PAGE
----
Story at a glance

  • The Philadelphia Union, a Major League Soccer team, has been vocal in support of the Black Lives Matter movement.
  • During the upcoming season, players will honor victims of police brutality with their names on their jerseys.

As the Philadelphia Union faced off against the New York City FC during the Major League Soccer (MLS) is Back Tournament in Orlando, Fla., the names on the back of players’ jerseys weren’t their own; instead, each player donned the surname of a victim of police violence.

 

Union Goalkeeper Andre Blake wore the name Floyd, in memory of George Floyd, the Black man whose death under the knee of a white police officer inspired protests across the country. Other names worn during the game included those of Breonna Taylor, Eric Garner, Philando Castile and Tamir Rice. 


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"At the start, certainly things going on in our country far bigger than soccer," Union manager Jim Curtin told ESPN. "I have to say I'm very proud of my players throughout the past four months for the leadership they've shown, the leadership role they've taken in the BLM movement, educating the other players on our team.”

In recent games, members of the team have worn T-shirts that read “Black Lives Matter,” worn face masks that read “MLS is Black” and played in stadiums with the messages “Black all the time,” “Silence is violence” and “Black & proud” on LED sign boards surrounding the field.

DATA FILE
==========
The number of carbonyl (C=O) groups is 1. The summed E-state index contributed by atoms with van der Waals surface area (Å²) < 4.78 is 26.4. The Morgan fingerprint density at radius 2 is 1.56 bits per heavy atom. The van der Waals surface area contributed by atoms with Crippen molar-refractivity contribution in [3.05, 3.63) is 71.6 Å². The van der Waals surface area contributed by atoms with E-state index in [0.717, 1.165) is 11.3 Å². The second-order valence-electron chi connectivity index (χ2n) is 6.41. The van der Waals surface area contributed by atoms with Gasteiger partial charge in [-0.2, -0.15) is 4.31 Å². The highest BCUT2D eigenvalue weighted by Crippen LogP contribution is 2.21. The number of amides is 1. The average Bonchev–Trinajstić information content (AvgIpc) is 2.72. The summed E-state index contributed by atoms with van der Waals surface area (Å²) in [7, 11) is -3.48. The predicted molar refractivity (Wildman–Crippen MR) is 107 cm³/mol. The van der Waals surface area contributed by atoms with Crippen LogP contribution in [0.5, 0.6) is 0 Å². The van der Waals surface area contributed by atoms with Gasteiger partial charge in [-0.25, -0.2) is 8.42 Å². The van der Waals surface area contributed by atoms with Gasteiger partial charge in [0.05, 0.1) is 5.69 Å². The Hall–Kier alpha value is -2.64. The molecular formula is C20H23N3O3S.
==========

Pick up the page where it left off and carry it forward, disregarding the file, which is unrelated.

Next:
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MLS became the first men’s sport to return to play amid the ongoing global pandemic and protests around racial equality and police violence. Two teams have already withdrawn from the tournament due to multiple players becoming infected with the coronavirus. But even as the league reevaluates its decision to resume the season, more than 77 players have announced a formal partnership between the Players Coalition and Black Players for Change. 

“We’re excited to formalize and announce our partnership with Players Coalition,” said Quincy Amarikwa, a co-founder of the newly launched effort of MLS players, in a statement. “Through this partnership, we see an opportunity to create a path that brings all players across all sports leagues together in our fight to overcome and move past the racial and discriminatory practices within our world."

Non-white players make up about 62 percent of the league, according to ESPN in 2019, 37.5 percent of coaches, 46.4 percent of assistant coaches, and 40.9 percent of the MLS league office. Still, only 27.7 percent of MLS professional administrators and 17.2 percent of MLS senior administrators are non-white. 

Union defender Ray Gaddis, who wore the last name of Breonna Taylor, told ESPN, "Actions are louder than words. Again it's to further the conversation and to continue to use our platform to be a voice for the voiceless. It was a collective group effort."


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Published on Jul 09, 2020